A Bridge Close To Home

Jane stood by the bridge railing, peering down to the surface of the river below. It didn’t seem so far down now. Every year on May 5th, she drove a county over and illegally parked on the bridge, got out, and peered down at the river. It was a ritual to mark her survival. Until this year, she made a point to drive over around the time of the original accident. For no discernible reason, she waited until five in the afternoon to drive over today.

Eleven years ago, she had plummeted over the railing and landed in the river. She had no idea who rescued her. The man who witnesses saw leaving didn’t come forward afterward. Some thought that the man was the driver who clipped her from behind and spun her out of control, sending her car over the railing. While it was possible, Jane didn’t believe it. She knew that whoever saved her had a darned good motive to stay out of the spotlight.

Jane returned to her car, turned off the emergency hazard lights, and pulled away from the railing. She slowly rolled the length of the bridge. As her car reached the end, she noticed an older yellow Chevy Cheyenne pickup on the side of the road past the bridge. A man wearing blue jeans and a white t-shirt stood in front of the truck, looking down toward the river.

Not knowing why she did so, Jane pulled a little further along and parked on the grass. She didn’t bother with her emergency lights this time. She reached into the passenger floorboard and picked up her flask of whiskey. Exiting the car, she walked along the far side of the Cheyenne pickup and stopped a few feet from the man in the white t-shirt.

She stood silently, staring at the river. She took a pull from the flask. As she wiped the side of her mouth with her hand, the man turned to look at her. Without a word, he took a step and reached for the flask. Jane didn’t hesitate. She handed him the flask and watched as he took a long sip.

His eyes widened in surprise, as he probably expected something of lesser quality. Jane never skimped on whiskey and she certainly wouldn’t have thought to do so during her yearly visit over to the bridge that changed her life.

“What are you watching?” Jane asked. “My name’s Jane, by the way.”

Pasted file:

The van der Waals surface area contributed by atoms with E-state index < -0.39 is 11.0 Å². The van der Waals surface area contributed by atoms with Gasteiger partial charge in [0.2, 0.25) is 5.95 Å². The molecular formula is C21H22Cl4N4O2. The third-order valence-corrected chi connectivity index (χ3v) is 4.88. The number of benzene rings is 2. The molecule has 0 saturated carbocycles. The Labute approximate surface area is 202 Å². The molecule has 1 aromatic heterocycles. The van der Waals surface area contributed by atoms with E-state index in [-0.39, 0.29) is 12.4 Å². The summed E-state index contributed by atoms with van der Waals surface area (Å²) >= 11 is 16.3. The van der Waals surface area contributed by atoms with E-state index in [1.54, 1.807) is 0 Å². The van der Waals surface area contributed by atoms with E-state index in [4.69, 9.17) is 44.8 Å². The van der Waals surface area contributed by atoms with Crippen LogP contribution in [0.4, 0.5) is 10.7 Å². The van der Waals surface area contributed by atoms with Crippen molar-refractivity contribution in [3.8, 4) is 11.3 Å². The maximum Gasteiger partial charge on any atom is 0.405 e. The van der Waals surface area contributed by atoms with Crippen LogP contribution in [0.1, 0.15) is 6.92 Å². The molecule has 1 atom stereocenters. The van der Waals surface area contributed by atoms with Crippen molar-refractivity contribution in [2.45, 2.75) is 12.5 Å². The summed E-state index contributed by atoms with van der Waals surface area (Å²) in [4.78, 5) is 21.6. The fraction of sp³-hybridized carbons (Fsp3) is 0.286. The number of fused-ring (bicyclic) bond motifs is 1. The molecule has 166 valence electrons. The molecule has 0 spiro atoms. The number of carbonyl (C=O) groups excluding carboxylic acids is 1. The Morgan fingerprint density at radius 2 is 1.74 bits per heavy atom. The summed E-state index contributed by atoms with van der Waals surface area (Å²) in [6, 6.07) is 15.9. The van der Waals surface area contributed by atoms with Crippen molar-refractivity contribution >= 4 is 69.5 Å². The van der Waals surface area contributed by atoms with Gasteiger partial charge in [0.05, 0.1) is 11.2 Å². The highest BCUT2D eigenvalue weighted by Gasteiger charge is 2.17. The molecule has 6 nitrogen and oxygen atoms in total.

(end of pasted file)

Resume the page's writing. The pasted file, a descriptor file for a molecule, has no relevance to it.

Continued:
The man made eye contact with her and smiled. “The name’s Mark. Just thinking about a day a long time ago.”

“Oh? Me too. This bridge changed my life. It woke me up, if that makes sense.” Jane didn’t know what propelled her to speak honestly.

“I know exactly what you mean. This bridge saved my life. I used to come here every year, thinking I might find what I was missing. This is my first visit in five. It’s still beautiful.” Mark stopped talking and seemed wistful.

Jane took another pull from her flask and handed it back to Mark.

“This is great whiskey, Jane. Thanks!” They looked at each other and held eye contact for a second longer than normal. “I saved someone’s life here once. On a beautiful day exactly like today. It went from sunshine to hell in three seconds that day.”

Jane held her breath, calculating the odds of such a coincidence.

“I had my life saved her on a day exactly like today, Mark. One minute I was driving and the next, I was waking up on the riverbank right there.” She pointed below as she spoke.

They each took another sip of whiskey and let the silence accumulate between them.

Mark turned to face Jane directly. He seemed to struggle to say something. He shrugged and said, “Can I hug you?”

Jane stepped toward him and allowed Mark to wrap his arms around her, holding her against him. The sun beat down upon them and they held their pose. A vehicle passed slowly. Neither looked up to see who it was or whether they noticed the odd couple hugging on the side of the road and bridge.

Mark pulled away. “Would you be interested in going to eat, Jane? There’s a pretty spot up the road a couple of miles.”

“Are you kidding? I’d love to.” Jane smiled.

Mark smiled, showing his teeth. Jane watched the smile travel to his eyes.

“I might have a few questions for you, though, if that’s okay.” Jane watched Mark’s smile grow larger.

“I figured you might. Let’s eat and see what comes next.”

And so it began.

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